Every week, on Monday, we will have a blog for you with the sermon manuscript and resources for diving deeper into the sermon.
- Click here to watch this sermon from this past weekend.
- Click here to download the sermon manuscript.
Did You Know?
This week was a sermon overviewing the Song of Solomon. An interesting thing about Song of Solomon is how controversial it has been because of its sexual nature. Even before Jesus, the Jewish people were arguing about whether it should be included in Scripture because of its provocative symbolism. It wasn’t until the most popular rabbi of the first century, Akiba, accepted it that the Jewish people were comfortable with it. Rabbi Akiba said, “No day in the history of the world is worth the day when the Song of Solomon was given to Israel. For all the [wisdom books] are holy, but the Song of Solomon is a holy of holies.” It seems as if rabbi Akiba is pointing to the fact that the Song of Solomon shows us something of the intimacy of God with his people just as in the Jewish temple the Holy of Holies was the place where God’s presence dwelt. But how much more should we Christians cherish this book as we have been given God’s intimate presence, in our very selves, as he dwells in us through his Holy Spirit.
- Taking the Song of Solomon as an analogy of the relationship of God with his people can leave us feeling quite uncomfortable. Click here for John Piper covering this discussion.
- As Pastor Andrew mentioned, the book of Song of Solomon is widely disputed in its interpretation. There are many schools of thought. Biblical Studies professor Douglas Sean O’Donnell gives four helpful guideposts to help us interpret this book: “this is a song (guidepost one) about human love (guidepost two) found in the Bible (guidepost three) written to give us wisdom (guidepost four). If we keep these four things in mind, we should remain on the right path. I would HIGHLY recommend reading the entire article found here. It is a touch academic, but it is worth spending thirty minutes studying to have a great head start on reading SOS.
- A great tool for diving deeply into a book is a good commentary. For those who might be adventurous, I’ll give two options:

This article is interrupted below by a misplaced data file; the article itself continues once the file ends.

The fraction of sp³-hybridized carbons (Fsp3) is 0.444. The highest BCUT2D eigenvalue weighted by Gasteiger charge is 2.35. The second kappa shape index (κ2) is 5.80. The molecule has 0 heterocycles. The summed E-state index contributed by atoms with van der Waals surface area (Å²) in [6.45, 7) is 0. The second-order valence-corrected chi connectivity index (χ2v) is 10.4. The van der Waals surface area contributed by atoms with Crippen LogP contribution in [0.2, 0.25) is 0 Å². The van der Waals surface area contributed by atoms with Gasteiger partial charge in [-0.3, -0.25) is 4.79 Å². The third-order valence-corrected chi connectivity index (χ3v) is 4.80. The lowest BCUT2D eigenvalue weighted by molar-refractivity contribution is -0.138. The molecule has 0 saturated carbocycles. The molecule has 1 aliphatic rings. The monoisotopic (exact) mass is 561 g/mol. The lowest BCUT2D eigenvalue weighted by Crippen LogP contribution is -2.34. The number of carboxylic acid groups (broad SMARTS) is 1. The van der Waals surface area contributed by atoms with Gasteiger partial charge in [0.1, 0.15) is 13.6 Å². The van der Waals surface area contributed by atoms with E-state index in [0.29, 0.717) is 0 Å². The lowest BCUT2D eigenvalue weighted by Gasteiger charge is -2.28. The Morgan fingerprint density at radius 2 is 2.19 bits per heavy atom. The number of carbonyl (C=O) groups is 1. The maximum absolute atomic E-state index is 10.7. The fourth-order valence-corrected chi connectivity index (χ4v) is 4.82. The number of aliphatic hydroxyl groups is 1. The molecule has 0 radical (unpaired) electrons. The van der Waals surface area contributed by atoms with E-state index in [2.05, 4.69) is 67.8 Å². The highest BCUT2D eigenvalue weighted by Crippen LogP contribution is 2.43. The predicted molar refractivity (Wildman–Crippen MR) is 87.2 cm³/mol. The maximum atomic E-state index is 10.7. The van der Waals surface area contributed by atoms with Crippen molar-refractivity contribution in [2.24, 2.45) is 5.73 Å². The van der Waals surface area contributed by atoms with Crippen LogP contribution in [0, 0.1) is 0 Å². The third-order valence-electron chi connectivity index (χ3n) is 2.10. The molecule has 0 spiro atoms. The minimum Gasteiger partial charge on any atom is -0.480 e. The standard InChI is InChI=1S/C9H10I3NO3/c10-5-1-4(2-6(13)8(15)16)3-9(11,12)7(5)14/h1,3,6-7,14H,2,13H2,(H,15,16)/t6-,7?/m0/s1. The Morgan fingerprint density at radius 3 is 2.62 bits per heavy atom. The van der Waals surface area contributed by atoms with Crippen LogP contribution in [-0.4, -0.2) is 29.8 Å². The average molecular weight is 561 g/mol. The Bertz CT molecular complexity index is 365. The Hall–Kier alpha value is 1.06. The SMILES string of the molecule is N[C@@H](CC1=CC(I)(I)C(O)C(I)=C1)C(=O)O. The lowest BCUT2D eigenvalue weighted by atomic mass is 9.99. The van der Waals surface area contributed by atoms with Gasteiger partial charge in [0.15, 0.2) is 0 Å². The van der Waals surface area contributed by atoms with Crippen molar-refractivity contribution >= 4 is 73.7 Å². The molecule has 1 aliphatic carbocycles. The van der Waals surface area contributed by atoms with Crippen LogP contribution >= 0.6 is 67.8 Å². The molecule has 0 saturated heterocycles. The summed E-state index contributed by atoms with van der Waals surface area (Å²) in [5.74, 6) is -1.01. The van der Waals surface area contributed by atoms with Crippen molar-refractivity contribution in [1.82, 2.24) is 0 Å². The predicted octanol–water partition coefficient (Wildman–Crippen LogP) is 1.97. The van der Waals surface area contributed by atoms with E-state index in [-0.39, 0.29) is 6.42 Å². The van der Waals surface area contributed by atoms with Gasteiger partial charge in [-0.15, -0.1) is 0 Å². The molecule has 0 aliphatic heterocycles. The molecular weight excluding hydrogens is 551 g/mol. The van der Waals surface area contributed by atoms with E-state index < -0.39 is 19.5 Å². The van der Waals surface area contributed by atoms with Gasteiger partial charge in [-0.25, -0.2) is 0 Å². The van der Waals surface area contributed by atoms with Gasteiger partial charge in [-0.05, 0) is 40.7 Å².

- For everyone: Exalting Jesus in Song of Songs (Christ-centered Exposition Commentary) by Danny Akin
- For the serious student: Song of Songs/Lamentations (Word Biblical Commentary) by Duane Garrett and Paul R. House
Featured Sermon Series Resource
Sex in a Broken World: How Christ Redeems What Sin Distorts by Paul David Tripp
Tripp zeroes in on the real reason that sex is a problem for us: our hearts. If we had hearts of pure love for God, nothing about the brokenness of the world would lead us into sin. But since sin has corrupted us at our very core, the world tempts us to sin willingly. The answer is that we need to be cleansed and made new, we need a savior. Our Savior is Christ, and only through faith in him and the gift of the Holy Spirit can sex be restored to the good and God-glorifying thing it was created to be.
This book will be an excellent companion with this sermon series and will have you diving deep into your own heart. It will compel you to start rooting out the deep seated sin that still remains for the love of Christ.
Download the graphics below for use on your own social media accounts this week to share the sermon with your friends and family!
-Alex Nolette (Equip Coordinator/Community Groups)
 Outside of Jesus, of course
 Quote in Eugene H. Merril, Mark F. Rooker, Michael A. Grisanti The World and the Word: An Introduction to the Old Testament pg. 98